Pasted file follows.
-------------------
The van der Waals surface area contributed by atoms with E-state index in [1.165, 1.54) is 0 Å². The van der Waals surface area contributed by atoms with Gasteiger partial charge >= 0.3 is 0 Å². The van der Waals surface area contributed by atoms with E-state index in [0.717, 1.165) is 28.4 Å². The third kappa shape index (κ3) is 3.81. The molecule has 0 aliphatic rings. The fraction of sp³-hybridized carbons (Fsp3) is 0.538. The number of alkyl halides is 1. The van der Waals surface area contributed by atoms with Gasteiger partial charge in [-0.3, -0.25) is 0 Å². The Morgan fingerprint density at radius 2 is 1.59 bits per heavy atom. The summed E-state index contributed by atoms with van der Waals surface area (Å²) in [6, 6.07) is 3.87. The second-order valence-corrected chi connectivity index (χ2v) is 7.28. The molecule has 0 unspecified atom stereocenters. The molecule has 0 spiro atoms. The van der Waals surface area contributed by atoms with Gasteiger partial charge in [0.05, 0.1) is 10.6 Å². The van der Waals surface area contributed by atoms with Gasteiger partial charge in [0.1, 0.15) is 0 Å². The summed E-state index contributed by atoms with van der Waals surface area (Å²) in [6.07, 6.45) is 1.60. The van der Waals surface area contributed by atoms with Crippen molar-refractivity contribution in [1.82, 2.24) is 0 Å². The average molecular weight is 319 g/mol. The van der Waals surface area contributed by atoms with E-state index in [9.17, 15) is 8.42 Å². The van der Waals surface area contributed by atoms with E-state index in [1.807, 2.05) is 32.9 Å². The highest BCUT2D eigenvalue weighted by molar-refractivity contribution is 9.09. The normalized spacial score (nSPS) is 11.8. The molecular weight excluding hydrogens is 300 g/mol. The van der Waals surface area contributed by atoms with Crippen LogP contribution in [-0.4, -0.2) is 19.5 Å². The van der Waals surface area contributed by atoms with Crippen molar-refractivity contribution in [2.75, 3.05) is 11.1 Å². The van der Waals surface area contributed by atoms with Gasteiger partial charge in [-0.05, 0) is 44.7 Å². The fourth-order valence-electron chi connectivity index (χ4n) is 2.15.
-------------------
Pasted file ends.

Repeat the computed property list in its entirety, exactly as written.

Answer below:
The van der Waals surface area contributed by atoms with E-state index in [1.165, 1.54) is 0 Å². The van der Waals surface area contributed by atoms with Gasteiger partial charge >= 0.3 is 0 Å². The van der Waals surface area contributed by atoms with E-state index in [0.717, 1.165) is 28.4 Å². The third kappa shape index (κ3) is 3.81. The molecule has 0 aliphatic rings. The fraction of sp³-hybridized carbons (Fsp3) is 0.538. The number of alkyl halides is 1. The van der Waals surface area contributed by atoms with Gasteiger partial charge in [-0.3, -0.25) is 0 Å². The Morgan fingerprint density at radius 2 is 1.59 bits per heavy atom. The summed E-state index contributed by atoms with van der Waals surface area (Å²) in [6, 6.07) is 3.87. The second-order valence-corrected chi connectivity index (χ2v) is 7.28. The molecule has 0 unspecified atom stereocenters. The molecule has 0 spiro atoms. The van der Waals surface area contributed by atoms with Gasteiger partial charge in [0.05, 0.1) is 10.6 Å². The van der Waals surface area contributed by atoms with Gasteiger partial charge in [0.1, 0.15) is 0 Å². The summed E-state index contributed by atoms with van der Waals surface area (Å²) in [6.07, 6.45) is 1.60. The van der Waals surface area contributed by atoms with Crippen molar-refractivity contribution in [1.82, 2.24) is 0 Å². The average molecular weight is 319 g/mol. The van der Waals surface area contributed by atoms with E-state index in [9.17, 15) is 8.42 Å². The van der Waals surface area contributed by atoms with E-state index in [1.807, 2.05) is 32.9 Å². The highest BCUT2D eigenvalue weighted by molar-refractivity contribution is 9.09. The normalized spacial score (nSPS) is 11.8. The molecular weight excluding hydrogens is 300 g/mol. The van der Waals surface area contributed by atoms with Crippen LogP contribution in [-0.4, -0.2) is 19.5 Å². The van der Waals surface area contributed by atoms with Crippen molar-refractivity contribution in [2.75, 3.05) is 11.1 Å². The van der Waals surface area contributed by atoms with Gasteiger partial charge in [-0.05, 0) is 44.7 Å². The fourth-order valence-electron chi connectivity index (χ4n) is 2.15.